With "fracking" once again in the news, Maryland Public Television is airing a timely examination of the controversy around the controversial method for extracting natural gas.
At 9:30 p.m. on Wednesday (3/21), MPT broadcasts "Fracking: Weighing the Risks," looking at the pros and cons of drilling for gas in Marcellus shale deposits in Appalachia. The 40-minute documentary portrays the divisions within western Maryland, where some farmers yearn for royalties from gas wells to help them stay on the land while others fear that drilling could destroy their water supply, their property and their health.
Most of the show reviews through interviews and on-scene film the impacts of the shale gas boom in neighboring Pennsylania, where some communites have seen a surge in employment and businesses supporting the industry. Others, though, have kitchen taps that can be ignited because of methane infiltrating through the pipes and worry about other contaminants and the impacts of drilling on forests, streams and wildlife.
Following the documentary, MPT's Jeff Salkin moderates a 20-minute discussion between John Quigley, former Pennsylvania secretary of conservation and natural resources, an industry critic, and Chris Tucker with Energy in Depth, an industry group.
Maryland has yet to approve any permits for hydraulic fracturing, or fracking, in Garrett or Allegany counties, where companies have secured leases on thousands of acres of land. The state is one year into what's been described as a three-year study of the impacts of fracking and possible safeguards the state could adopt if it decides to let gas exploration go forward.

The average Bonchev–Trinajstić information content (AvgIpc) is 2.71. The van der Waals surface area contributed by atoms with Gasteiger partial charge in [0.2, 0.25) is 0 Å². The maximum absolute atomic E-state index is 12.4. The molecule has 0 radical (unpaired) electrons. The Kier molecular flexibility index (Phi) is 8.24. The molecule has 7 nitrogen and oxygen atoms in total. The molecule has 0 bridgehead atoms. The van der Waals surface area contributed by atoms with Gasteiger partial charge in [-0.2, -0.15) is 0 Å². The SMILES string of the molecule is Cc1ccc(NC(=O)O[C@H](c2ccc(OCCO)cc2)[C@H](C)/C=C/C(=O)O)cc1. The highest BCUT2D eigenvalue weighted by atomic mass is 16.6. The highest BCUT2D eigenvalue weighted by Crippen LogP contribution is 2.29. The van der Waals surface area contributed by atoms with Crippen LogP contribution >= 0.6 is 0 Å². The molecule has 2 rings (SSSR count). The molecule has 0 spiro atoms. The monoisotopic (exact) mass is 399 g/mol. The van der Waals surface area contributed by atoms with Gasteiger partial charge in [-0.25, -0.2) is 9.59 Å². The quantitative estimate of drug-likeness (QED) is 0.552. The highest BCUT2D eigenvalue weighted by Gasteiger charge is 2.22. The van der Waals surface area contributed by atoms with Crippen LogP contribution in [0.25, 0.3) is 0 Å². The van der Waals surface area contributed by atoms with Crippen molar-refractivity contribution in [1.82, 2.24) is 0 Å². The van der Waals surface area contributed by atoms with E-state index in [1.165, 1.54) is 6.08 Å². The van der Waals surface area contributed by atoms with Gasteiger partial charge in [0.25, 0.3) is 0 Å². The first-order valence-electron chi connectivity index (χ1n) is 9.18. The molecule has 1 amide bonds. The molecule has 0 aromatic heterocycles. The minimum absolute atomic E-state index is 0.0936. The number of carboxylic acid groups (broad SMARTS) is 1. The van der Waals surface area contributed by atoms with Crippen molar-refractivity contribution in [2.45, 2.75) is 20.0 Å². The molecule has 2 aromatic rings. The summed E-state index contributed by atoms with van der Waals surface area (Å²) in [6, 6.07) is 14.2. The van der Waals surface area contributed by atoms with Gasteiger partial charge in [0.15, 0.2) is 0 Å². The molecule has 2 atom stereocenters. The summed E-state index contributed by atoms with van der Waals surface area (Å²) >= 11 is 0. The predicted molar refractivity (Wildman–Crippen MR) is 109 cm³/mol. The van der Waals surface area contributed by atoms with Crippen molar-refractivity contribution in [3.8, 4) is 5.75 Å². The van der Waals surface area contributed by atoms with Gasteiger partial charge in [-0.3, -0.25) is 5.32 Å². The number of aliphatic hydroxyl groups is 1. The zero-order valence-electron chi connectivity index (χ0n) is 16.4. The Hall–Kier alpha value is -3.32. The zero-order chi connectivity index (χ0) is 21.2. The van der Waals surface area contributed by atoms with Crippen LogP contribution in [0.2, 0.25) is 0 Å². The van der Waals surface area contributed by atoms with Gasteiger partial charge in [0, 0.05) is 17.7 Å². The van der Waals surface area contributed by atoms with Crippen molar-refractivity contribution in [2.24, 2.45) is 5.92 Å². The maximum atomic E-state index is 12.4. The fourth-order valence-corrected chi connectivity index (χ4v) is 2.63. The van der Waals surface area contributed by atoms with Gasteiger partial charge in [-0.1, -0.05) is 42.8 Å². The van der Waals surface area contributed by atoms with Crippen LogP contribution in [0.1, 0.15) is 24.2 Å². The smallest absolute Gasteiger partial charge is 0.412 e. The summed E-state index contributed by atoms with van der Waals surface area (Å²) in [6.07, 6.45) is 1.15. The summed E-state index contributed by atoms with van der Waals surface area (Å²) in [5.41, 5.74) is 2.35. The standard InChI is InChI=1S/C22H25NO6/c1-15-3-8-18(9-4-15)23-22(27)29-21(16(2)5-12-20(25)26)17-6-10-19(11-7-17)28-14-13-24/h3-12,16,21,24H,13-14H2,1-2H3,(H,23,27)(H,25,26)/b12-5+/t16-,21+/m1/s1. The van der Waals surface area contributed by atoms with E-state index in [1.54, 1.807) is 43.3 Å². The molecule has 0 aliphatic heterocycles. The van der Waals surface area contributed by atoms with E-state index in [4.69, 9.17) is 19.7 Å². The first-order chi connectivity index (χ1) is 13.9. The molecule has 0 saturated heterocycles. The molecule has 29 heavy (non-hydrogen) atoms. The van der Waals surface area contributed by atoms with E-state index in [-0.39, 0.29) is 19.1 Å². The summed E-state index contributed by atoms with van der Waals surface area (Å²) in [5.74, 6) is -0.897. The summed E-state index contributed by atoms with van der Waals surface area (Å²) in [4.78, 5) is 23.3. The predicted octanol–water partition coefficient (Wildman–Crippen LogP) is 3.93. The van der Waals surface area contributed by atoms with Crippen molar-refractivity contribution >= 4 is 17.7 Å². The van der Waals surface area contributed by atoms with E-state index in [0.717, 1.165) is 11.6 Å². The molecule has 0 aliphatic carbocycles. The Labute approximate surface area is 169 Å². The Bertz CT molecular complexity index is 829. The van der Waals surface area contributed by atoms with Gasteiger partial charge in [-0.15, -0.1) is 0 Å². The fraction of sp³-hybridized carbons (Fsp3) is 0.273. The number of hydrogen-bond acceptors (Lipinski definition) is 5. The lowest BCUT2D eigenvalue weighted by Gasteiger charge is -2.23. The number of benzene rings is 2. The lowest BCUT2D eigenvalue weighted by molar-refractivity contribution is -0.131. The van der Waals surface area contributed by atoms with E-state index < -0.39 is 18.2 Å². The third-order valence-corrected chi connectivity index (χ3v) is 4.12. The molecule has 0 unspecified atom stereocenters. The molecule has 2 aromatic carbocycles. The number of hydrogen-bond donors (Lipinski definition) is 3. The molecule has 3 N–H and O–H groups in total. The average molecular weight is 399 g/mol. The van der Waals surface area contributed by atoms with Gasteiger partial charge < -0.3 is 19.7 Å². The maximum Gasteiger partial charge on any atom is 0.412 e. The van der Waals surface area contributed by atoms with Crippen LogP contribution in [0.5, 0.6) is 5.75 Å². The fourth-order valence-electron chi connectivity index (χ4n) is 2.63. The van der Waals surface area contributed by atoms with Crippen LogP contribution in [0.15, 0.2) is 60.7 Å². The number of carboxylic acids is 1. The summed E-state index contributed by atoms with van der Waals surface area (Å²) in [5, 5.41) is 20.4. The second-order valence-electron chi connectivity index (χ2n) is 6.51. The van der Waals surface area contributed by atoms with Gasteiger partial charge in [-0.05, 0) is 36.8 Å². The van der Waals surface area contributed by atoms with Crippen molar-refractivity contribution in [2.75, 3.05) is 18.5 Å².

In Annapolis, the House of Delegates just approved two measures that would finance a study of fracking's impacts and provide landowners more legal recourse if they believe their wells or property have been damaged by shale gas wells within 2,500 feet of their land.
The special includes interviews with Dana and Tom Shimrock, Garrett residents I featured in a recent Baltimore Sun story about western Maryland residents' concerns over the fairness of the leases they signed to permit drilling. In the MPT show, the Shimrocks articulate their conflicted feelings about drilling on their and others' property.
Overall, the report will leave you with expressions of hope that the drilling bonanza can yield economic benefits for impoverished communities, but also of concern that feckless oversight of the industry could devastate people's land and their lives.
If you miss the special Wednesday night, never fear, it'll air again about four weeks later, in April.Copyright © 2014, The Baltimore Sun